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Coaching Instead of Criticising Employees


One of the cornerstones of good leadership development programs is teaching leaders how to coach instead of criticise. For many leaders, giving feedback to employees is an unpleasant task. Consequently, many avoid it altogether.

The reason is that many people associate negative feedback with confrontation. Many people struggle with accepting or offering negative feedback in a positive, non-threatening way. Ironically, many of us are able to give and receive constructive criticism in every aspect of life and we are often grateful for it–except work.

Sports is probably the greatest example of the ability to both give and receive constructive criticism. A golfer who is struggling will often solicit feedback from professionals or even fellow golfers about what he or she is doing wrong. For some reason, we don’t perceive a “swing tip” as threatening or negative, but we respond to it immediately–and are grateful.

Whether or not a leader has ever participated in a sport, leaders can learn a lot about coaching by understanding sport coaching. We would like to offer three techniques that can help you be a coach instead of a critic in the workplace.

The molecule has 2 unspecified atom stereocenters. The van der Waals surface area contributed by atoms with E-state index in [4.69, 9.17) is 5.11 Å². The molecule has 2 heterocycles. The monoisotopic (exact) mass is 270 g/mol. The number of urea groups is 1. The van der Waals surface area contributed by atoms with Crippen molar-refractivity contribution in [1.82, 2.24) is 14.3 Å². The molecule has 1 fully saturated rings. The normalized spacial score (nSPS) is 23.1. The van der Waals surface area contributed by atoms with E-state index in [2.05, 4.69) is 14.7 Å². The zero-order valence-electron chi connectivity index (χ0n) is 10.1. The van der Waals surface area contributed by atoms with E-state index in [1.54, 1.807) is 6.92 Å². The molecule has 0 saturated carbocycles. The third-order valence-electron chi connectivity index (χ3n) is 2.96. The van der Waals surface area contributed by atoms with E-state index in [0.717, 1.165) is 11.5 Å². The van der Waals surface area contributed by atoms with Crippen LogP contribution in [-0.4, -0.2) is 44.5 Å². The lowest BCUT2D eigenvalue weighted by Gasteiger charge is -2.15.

A well-defined goal

In sports, the goal is to win or at least to play better. The desire to win or be better in sports is so strong that the person being coached is able to subjugate his or her ego long enough to accept coaching. In fact, many athletes are more resentful when they don’t get coaching than they are when they do.

The best way to get employees to accept coaching is to set a firm goal that benefits both the individual and the company. Simply coach in the spirit of helping them reach their goals.

Make feedback an integral part of the work experience

Simply setting up a protocol or an expectation that the employee will receive feedback on a regular basis turns it as part of the routine; the employee becomes more open and accepting of it since it is considered routinary.

Always mention a goal

A great way to start a small feedback session would be something like, “Michael, I have a suggestion that might take you closer to your goal of (insert goal).”

Coaching is more effective than criticism. Call (08) 9242 8122 today for more information.

Antonia Clissa

Antonia's has a background in senior management, health, and psychotherapy/counselling with a wide range of experience working with diversity including cultural, linguistic and gender issues in the government and not for profit sector.

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